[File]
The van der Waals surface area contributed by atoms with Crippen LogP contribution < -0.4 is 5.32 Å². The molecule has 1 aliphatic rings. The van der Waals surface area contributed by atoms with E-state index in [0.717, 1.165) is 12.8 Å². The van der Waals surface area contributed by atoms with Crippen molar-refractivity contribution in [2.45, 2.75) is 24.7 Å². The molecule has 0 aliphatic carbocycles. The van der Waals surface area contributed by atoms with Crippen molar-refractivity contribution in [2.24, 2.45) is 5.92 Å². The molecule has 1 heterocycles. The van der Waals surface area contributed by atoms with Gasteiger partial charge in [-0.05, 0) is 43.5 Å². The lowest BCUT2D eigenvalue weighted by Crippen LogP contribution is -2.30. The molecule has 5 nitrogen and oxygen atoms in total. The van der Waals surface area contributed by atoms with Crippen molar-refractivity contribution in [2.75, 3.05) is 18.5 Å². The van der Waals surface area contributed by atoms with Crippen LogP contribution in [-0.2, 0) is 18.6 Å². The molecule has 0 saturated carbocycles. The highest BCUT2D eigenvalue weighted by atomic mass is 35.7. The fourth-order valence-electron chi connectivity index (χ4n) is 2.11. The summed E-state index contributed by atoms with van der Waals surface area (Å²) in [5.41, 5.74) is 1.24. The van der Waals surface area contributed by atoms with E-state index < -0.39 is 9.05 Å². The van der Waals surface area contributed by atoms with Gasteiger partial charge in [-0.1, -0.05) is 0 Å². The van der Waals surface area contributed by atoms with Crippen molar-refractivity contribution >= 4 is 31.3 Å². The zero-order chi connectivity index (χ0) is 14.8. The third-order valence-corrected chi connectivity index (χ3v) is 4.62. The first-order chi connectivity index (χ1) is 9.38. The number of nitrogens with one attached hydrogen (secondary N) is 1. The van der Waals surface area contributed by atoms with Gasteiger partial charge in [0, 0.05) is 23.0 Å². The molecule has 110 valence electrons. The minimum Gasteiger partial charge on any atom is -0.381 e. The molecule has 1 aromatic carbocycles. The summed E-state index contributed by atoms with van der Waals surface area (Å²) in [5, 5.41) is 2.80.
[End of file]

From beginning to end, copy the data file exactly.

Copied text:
The van der Waals surface area contributed by atoms with Crippen LogP contribution < -0.4 is 5.32 Å². The molecule has 1 aliphatic rings. The van der Waals surface area contributed by atoms with E-state index in [0.717, 1.165) is 12.8 Å². The van der Waals surface area contributed by atoms with Crippen molar-refractivity contribution in [2.45, 2.75) is 24.7 Å². The molecule has 0 aliphatic carbocycles. The van der Waals surface area contributed by atoms with Crippen molar-refractivity contribution in [2.24, 2.45) is 5.92 Å². The molecule has 1 heterocycles. The van der Waals surface area contributed by atoms with Gasteiger partial charge in [-0.05, 0) is 43.5 Å². The lowest BCUT2D eigenvalue weighted by Crippen LogP contribution is -2.30. The molecule has 5 nitrogen and oxygen atoms in total. The van der Waals surface area contributed by atoms with Crippen molar-refractivity contribution in [2.75, 3.05) is 18.5 Å². The van der Waals surface area contributed by atoms with Crippen LogP contribution in [-0.2, 0) is 18.6 Å². The molecule has 0 saturated carbocycles. The highest BCUT2D eigenvalue weighted by atomic mass is 35.7. The fourth-order valence-electron chi connectivity index (χ4n) is 2.11. The summed E-state index contributed by atoms with van der Waals surface area (Å²) in [5.41, 5.74) is 1.24. The van der Waals surface area contributed by atoms with E-state index < -0.39 is 9.05 Å². The van der Waals surface area contributed by atoms with Gasteiger partial charge in [-0.1, -0.05) is 0 Å². The van der Waals surface area contributed by atoms with Crippen molar-refractivity contribution >= 4 is 31.3 Å². The zero-order chi connectivity index (χ0) is 14.8. The third-order valence-corrected chi connectivity index (χ3v) is 4.62. The first-order chi connectivity index (χ1) is 9.38. The number of nitrogens with one attached hydrogen (secondary N) is 1. The van der Waals surface area contributed by atoms with Gasteiger partial charge in [0, 0.05) is 23.0 Å². The molecule has 110 valence electrons. The minimum Gasteiger partial charge on any atom is -0.381 e. The molecule has 1 aromatic carbocycles. The summed E-state index contributed by atoms with van der Waals surface area (Å²) in [5, 5.41) is 2.80.